DfT announces next wave of green bus funding

Transport minister Baroness Kramer reveals that a further £1.4 million has been made available under the Clean Bus Technology Fund

The government has today (October 28) pledged a further £1.4 million to five local authorities seeking to reduce emissions and improve air quality.

Funding is being distributed via the government’s Green Bus Technology Fund, set up by the Department for Transport (DfT).

Funding has been awarded to a further five councils through the Clean Bus Technology Fund

Funding has been awarded to a further five councils through the Clean Bus Technology Fund

The latest round of funding sees Brighton and Hove, Sunderland, Oxford and York city and Swale borough councils offered grants of between £23,700 and £750,000 to retrofit 92 buses with exhaust emission reduction technology.

All of the authorities have proposed to use selective catalytic reduction (SCR) which uses a reducing agent to convert nitrogen oxide pollutants into nitrogen, water and small amounts of carbon dioxide.


Commenting on the award of the funding, transport minister Baroness Kramer, said: “This extra funding means more buses can be cleaned up so that they put out less pollution. Dozens of buses in five distinct areas will be improved with the money I am making available today, improving air quality for local communities. It will also boost jobs and growth by helping to stimulate our cutting edge green technology.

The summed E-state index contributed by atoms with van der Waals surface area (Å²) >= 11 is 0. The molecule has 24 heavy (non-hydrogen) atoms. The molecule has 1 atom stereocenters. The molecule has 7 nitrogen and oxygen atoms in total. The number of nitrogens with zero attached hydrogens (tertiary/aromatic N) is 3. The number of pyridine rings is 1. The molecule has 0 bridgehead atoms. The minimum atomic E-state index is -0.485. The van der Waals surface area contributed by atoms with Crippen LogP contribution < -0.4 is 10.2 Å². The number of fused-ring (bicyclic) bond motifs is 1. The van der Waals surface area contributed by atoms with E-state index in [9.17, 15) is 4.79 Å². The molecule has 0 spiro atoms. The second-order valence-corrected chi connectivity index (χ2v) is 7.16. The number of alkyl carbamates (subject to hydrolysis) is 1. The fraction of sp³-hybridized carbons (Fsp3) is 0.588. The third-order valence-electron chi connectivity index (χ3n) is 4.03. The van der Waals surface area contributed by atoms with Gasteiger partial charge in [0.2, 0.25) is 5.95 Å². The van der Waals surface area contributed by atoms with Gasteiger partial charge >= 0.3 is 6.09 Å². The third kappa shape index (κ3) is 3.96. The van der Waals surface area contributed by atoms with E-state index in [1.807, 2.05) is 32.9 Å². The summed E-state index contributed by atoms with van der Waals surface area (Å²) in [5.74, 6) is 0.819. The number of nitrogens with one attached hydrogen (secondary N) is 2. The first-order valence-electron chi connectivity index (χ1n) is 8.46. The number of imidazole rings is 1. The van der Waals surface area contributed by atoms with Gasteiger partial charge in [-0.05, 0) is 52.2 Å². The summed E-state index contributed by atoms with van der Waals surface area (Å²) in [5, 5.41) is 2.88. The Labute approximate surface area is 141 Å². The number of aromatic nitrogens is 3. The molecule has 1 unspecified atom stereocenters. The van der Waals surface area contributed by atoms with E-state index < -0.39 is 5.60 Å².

“I look forward to seeing the results of all the initiatives under the Clean Bus Technology Fund and I hope other local authorities will follow suit.”

Authorities offered grants under the latest band of green bus funding are:

  • Brighton and Hove City Council: £750,000 for 50 buses
  • Sunderland City Council and Durham County Council: £275,500 for 19 buses
  • Oxford City Council: £199,995 for 11 buses
  • Swale Borough Council: £150,000 for 10 buses
  • City of York Council: £23,700 for 2 buses

The fund has seen thirty-one local authorities in England (outside of Greater London) bid for grants of up to £1 million to support upgrading buses with pollution-reducing technology on routes where air quality does not meet European Commission standards.

A total of £87 million has been set aside for the fund, which was originally announced by the government in December 2011. An initial £5 million was awarded to 11 local authorities to reduce harmful emissions from 392 buses in August (see story), followed by a further £1.1 million to 5 authorities to upgrade 45 buses announced this month (see story).


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